She plays many roles in the XPN community. Celebrator of women’s and other music. Champion of the Philadelphia arts scene. Lover of cats. And most significantly, host of the XPN Morning show for over 25 years. But that era is coming to an end as Michaela Majoun announced her departure from WXPN. Her final day on the air is Tuesday, June 30. Continue reading →
The Dan and Dan Music Podcast recently sat down with the Philadelphia Hip Hop legend Schoolly D to discuss some pretty big topics in an hour-long interview. The proclaimed father of gangster rap covered a plethora of topics that included the changing sound of hip-hop along with his own creative output and individuals like 60 Minutes’ Ed Bradley that played a bigger role in his career than one might think.
When you first listen to Jason McCue’s shy, wispy songs, you wouldn’t think he’s done his time in a rock band.
When you listen again, however, his experience definitely shines through, along with his influences. McCue’s four-track EP, EPs for Elephants, borrows from quiet strummers Elliott Smith and Jeff Buckley – especially on the tracks “Blank Ending” and “Relativity,” which paint a picture of a lonely midnight practice session by an open window. But you can also hear traces of bigger acts like Queen, Modest Mouse, and the Beatles. The first track, “Skiffle no. 2,” is full of boppy folk-based melodies and soaring harmonies. Continue reading →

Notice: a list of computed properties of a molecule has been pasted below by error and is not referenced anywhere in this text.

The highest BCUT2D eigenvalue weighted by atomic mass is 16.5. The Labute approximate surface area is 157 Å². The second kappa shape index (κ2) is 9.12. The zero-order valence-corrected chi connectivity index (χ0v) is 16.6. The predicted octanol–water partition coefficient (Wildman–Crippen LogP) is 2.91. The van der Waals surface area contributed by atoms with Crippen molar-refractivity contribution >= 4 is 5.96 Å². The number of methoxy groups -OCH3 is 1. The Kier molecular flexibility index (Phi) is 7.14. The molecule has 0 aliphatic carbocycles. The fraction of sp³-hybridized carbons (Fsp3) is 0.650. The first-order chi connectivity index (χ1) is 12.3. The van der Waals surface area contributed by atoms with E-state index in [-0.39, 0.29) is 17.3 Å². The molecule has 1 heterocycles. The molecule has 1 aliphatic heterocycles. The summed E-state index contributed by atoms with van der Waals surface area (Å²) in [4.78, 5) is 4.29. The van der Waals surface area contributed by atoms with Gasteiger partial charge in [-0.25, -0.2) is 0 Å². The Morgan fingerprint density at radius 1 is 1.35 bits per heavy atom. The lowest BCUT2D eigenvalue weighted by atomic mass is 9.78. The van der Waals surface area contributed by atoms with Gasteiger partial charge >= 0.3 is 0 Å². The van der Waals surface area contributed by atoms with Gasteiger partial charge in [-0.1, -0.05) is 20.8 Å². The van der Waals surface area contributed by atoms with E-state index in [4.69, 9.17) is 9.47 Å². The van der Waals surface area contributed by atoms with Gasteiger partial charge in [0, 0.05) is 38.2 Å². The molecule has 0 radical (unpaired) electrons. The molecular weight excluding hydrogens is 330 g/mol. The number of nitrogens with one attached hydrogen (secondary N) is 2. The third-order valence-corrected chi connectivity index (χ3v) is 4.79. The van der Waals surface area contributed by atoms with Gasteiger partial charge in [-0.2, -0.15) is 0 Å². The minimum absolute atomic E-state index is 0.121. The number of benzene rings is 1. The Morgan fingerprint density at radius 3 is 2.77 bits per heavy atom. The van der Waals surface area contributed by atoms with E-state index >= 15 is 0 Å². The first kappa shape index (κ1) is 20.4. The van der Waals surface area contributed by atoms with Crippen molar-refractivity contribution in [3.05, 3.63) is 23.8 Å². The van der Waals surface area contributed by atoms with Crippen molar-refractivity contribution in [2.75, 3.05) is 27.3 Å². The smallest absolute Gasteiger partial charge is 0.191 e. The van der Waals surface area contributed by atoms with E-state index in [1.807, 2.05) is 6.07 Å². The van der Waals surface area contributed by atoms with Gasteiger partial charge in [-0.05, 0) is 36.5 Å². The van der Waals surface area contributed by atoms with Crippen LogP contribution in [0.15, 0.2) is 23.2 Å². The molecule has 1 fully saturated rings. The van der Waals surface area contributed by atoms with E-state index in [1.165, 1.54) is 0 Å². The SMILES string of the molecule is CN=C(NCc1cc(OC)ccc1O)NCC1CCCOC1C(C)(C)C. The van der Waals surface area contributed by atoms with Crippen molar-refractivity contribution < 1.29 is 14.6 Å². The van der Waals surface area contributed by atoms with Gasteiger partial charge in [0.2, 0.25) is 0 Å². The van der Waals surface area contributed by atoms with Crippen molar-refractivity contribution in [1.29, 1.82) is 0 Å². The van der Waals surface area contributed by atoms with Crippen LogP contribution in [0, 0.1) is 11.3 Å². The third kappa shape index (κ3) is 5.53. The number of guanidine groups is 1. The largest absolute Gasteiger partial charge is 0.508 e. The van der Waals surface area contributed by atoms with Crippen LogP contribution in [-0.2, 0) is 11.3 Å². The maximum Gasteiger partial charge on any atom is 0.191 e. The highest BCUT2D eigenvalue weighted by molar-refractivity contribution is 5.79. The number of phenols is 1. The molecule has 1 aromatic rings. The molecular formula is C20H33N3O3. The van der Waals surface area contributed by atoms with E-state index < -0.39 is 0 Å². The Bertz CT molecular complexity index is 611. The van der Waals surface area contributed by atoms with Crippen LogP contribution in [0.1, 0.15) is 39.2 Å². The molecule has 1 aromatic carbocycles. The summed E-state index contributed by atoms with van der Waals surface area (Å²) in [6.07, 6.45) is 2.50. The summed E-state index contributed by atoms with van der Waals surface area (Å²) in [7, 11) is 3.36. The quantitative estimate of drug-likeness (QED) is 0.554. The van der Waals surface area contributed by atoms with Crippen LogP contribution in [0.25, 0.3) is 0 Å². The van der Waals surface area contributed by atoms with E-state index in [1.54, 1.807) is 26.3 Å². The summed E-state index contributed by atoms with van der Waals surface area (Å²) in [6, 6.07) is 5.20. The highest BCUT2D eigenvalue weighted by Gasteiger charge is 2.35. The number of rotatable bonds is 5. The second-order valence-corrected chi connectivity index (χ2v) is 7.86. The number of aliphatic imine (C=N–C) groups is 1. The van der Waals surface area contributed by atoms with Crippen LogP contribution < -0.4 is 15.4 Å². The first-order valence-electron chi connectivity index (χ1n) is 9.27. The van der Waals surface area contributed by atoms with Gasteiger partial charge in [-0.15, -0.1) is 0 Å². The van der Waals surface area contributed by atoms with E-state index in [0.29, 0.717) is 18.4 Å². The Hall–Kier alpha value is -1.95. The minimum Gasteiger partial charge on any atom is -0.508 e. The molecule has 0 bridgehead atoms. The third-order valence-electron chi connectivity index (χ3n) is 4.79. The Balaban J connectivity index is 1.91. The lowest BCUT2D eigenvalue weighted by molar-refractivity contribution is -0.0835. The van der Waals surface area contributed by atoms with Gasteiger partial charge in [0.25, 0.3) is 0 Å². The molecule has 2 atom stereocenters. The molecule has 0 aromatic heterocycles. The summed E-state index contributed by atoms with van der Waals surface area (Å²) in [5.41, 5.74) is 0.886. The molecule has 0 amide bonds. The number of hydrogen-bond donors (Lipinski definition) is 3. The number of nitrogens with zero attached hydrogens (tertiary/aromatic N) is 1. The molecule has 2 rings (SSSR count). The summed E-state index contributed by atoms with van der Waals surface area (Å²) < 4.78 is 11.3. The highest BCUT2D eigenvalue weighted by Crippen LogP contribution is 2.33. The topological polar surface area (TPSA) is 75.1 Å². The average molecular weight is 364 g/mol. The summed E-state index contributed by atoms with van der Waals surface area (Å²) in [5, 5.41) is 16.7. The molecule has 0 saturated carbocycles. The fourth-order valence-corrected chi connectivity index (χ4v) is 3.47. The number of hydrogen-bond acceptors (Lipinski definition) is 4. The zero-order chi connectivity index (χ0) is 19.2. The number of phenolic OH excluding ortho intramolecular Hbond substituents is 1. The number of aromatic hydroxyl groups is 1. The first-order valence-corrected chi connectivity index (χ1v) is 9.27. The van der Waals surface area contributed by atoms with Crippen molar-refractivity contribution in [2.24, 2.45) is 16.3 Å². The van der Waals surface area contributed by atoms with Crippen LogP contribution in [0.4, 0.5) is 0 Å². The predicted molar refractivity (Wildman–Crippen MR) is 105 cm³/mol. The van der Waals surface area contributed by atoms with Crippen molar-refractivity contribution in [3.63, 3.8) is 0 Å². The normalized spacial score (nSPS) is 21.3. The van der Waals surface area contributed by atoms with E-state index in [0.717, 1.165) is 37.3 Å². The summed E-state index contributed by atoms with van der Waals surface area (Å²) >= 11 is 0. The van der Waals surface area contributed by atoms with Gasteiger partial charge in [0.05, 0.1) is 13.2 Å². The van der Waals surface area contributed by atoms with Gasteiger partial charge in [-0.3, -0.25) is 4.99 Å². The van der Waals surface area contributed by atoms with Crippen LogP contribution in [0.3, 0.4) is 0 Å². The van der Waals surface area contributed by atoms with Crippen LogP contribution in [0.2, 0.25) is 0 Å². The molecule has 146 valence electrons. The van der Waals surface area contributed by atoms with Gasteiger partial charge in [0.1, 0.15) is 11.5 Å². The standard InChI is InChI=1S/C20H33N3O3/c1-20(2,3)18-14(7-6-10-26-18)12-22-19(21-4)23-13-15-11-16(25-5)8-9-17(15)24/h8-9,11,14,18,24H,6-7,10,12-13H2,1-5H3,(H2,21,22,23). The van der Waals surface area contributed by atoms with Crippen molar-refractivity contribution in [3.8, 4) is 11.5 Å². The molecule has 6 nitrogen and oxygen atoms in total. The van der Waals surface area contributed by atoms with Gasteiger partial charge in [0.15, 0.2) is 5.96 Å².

On June 17, Philly reggae / rock outfit The Snails will temporarily be known as The Jam. They’re covering the legendary English rock band’s debut album In the City.
The band thinks it is a record designed to reach punk fans who need a lesson on the genre’s roots. Lead vocalist and guitarist Todd Fausnacht calls it “underrated.”
“Anyone who listens to punk rock needs to understand how the music got where it is,” he says. “Someone didn’t just say, ‘Oh, let’s play punk’… We dig deep when it comes to the music we listen to. Although some folks would salute the Sex Pistols as the best punk band from the 70′s, I guarantee they will rethink their decision after hearing In the City.” Continue reading →
Sean Bennett is glad that it’s getting to be summer – it’s a much better time of year to be a street musician. People are outdoors more often, they’re less rushed and more willing to listen, and it opens the door to better money and more opportunities for he and his best friend Franco Yugga.
You may have seen the two classically-trained violinists performing in Suburban Station on your commute to and from work; their playing reverberates beautifully across the cement walls by the 17th Street staircase. It wasn’t too far from there yesterday afternoon that Bennett, 19, and Yugga, 18, were performing their rendition of Mozart’s Symphony No. 25 when renowned Dublin singer-songwriter Glen Hansard happened to be within earshot. Continue reading →
In Plainview’s debut music video, vocalist/guitarist Jeremy Berkin growls “I’ve never once looked back, I can promise you that.” This sentiment is reflected throughout the video, a one-shot venture through a rowdy apartment party.